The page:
The steps taken by Rangers in this case, lead to the rejection of a punishment of a partial closure at Ibrox. Instead Rangers were:
- fined CHF 30,000;
- severely warned about its responsibility for the future conduct of its supporters in relation to sectarian and discriminatory behaviour;
- ordered to announce measurable targets in order to reduce sectarian behaviour amongst its supporters and to control their anti-sectarian activities by producing comprehensive statistics that are communicated to the public; and
- ordered to make a public address announcement at every official fixture, be it international or domestic, stating that any sectarian chanting and any form of the ‘Billy Boys’ song is strictly prohibited.
In 2011 UEFA took interest in two relevant matters. Against Celtic for “illicit chanting” in a match against Rennes on 3 November (outcome a €15,000 fine). The songs related to Irish political songs. The songs were pro-Irish Republican Army songs. Reports at the time suggest the complaint had been lodged by a senior Strathclyde police officer. During the case it was reported the club escaped punishment from the Scottish Premier League following an investigation into the singing of the same songs by a section of the club’s fans in October.
In April, Rangers were fined £35,500 and their fans banned from their next away Euro game after they were found guilty of discriminatory chanting in a Europa League tie. At the time Martin Bain, then CEO at Rangers was reported to have said of FARE:
The same report goes on to report that it had asked the chief executive of the SPL, Neil Doncaster, if they had taken action against any club for sectarian singing.
He replied: “No we haven’t.”
This mirrors his direct predecessor in the role Roger Mitchell and his candid admission of last week:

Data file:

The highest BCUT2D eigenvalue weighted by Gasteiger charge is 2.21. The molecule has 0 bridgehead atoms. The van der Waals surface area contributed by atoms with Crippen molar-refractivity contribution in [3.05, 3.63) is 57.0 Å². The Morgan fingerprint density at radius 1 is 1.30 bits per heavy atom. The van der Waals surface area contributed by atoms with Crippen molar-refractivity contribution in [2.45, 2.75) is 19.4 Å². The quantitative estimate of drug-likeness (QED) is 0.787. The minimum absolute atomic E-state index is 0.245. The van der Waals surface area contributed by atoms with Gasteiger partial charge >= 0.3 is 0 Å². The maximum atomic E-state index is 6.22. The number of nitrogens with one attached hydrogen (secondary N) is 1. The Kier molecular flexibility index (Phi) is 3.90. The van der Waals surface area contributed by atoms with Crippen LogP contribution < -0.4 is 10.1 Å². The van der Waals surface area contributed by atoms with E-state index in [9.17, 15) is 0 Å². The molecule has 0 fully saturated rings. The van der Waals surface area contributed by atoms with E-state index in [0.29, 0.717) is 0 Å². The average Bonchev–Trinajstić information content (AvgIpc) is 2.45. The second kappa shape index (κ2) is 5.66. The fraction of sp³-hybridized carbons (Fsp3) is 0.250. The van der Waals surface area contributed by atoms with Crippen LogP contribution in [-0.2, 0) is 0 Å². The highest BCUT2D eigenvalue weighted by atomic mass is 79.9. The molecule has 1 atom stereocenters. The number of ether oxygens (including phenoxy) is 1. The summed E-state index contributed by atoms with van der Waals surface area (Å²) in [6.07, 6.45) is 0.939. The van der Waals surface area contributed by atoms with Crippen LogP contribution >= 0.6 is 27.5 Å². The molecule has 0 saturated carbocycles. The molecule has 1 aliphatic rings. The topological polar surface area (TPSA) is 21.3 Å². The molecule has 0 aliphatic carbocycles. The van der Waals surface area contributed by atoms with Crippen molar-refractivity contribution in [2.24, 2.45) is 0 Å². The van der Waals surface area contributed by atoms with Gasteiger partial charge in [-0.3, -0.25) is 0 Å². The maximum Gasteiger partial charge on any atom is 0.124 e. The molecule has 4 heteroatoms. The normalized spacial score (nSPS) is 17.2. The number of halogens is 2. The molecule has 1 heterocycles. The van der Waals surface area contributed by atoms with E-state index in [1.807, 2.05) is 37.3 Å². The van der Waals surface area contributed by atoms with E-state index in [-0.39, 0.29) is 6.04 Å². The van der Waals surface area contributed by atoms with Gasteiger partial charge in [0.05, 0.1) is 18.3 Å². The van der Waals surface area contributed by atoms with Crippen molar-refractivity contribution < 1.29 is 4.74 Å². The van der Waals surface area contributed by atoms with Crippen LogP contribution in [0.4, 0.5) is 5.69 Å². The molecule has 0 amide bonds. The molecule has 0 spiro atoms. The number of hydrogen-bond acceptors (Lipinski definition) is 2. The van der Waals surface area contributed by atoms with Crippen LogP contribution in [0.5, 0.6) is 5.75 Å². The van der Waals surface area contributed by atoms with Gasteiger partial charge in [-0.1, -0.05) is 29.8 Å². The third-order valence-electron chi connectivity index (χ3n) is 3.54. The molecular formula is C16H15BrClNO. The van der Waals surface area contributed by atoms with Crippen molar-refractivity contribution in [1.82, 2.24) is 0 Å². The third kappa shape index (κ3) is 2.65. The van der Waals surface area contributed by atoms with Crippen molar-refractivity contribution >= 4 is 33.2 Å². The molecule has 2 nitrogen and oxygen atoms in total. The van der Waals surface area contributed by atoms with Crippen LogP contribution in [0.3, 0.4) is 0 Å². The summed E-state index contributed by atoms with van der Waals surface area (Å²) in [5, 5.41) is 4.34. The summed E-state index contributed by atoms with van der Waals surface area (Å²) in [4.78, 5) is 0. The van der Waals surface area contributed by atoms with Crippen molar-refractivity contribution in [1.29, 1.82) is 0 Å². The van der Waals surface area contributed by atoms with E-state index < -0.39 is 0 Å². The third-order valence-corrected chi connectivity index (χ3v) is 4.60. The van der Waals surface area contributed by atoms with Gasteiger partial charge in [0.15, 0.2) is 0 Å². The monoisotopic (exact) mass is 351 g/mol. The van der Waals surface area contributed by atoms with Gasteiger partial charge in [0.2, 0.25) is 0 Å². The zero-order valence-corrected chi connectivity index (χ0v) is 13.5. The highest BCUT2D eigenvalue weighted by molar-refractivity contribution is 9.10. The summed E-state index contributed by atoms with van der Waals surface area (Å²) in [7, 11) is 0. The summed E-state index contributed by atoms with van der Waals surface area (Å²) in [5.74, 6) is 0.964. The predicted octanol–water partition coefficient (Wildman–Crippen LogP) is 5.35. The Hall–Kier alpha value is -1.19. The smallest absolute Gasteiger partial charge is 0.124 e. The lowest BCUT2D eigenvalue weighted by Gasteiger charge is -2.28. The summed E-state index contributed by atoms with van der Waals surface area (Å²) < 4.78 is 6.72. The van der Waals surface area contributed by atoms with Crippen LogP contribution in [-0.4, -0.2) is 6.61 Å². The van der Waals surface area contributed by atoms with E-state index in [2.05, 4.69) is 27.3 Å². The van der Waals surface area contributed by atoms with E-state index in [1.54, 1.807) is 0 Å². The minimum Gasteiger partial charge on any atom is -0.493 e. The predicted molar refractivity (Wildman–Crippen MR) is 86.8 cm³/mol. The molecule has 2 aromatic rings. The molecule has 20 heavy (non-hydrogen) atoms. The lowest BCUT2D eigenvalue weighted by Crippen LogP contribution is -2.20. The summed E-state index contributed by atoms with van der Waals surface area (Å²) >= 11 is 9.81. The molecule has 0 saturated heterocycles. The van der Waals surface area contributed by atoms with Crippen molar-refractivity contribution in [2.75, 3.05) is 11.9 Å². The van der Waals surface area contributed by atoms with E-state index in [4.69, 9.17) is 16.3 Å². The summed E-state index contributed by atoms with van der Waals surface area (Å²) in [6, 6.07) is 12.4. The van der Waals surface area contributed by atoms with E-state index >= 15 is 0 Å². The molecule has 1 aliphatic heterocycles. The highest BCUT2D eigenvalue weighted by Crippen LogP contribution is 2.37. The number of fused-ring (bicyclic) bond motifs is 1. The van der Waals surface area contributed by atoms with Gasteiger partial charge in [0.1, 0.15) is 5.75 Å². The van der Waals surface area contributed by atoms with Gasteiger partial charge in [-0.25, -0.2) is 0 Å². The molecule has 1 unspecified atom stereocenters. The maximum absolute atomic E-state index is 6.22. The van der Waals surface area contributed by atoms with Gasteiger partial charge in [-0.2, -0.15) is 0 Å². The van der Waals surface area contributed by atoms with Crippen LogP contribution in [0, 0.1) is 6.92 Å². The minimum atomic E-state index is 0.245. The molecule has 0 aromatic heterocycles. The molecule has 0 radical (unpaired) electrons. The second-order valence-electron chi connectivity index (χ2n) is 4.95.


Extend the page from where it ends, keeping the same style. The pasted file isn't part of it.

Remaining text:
Information on the rationale underpinning these two 2011 cases has proved hard to come by due to the information available made available by UEFA relating to that time. The Rangers case however was referenced in a later case (covered in Part 3) so some further information is available. UEFA confirmed that it punished the song “We hate Celtic Fenian Bastards” as a racist chant (referencing the decision of 28 April 2011, pages 2 and 5).
Take-aways from Part 2
The key take away from this we’d ask you to bear in mind as we progress forward through the UEFA case law is that:
- It was made clear that strict liability takes into account mitigating factors and it was recognised that attempts were being made – making the punishment less severe;
- That UEFA were already showing a tendancy to bundle ‘sectarianism’ with other ‘discriminatory’ behaviour;
- That certain songs and phrases, including the Billy Boys, were explicitly considered already to be discriminatory in nature;
- Likewise a clear UEFA precedent had been reached and reported (at least to Rangers) regarding the use of the word ‘fenian’;
- That UEFA’s answer to a complex problem of understanding particular discruminatory behaviour less widely understood, was to utilise the skill-sets of independent specialists who would be able to understand the nuanced nature of particular social environments;
- That by 2006 UEFA already expected Rangers to make significant inroads and efforts into this perceived problem; and
- That by 2011 punishments were getting steeper yet there still appeared little appetite for real progressive action in Scotland.
Part 3 of this series can be found here.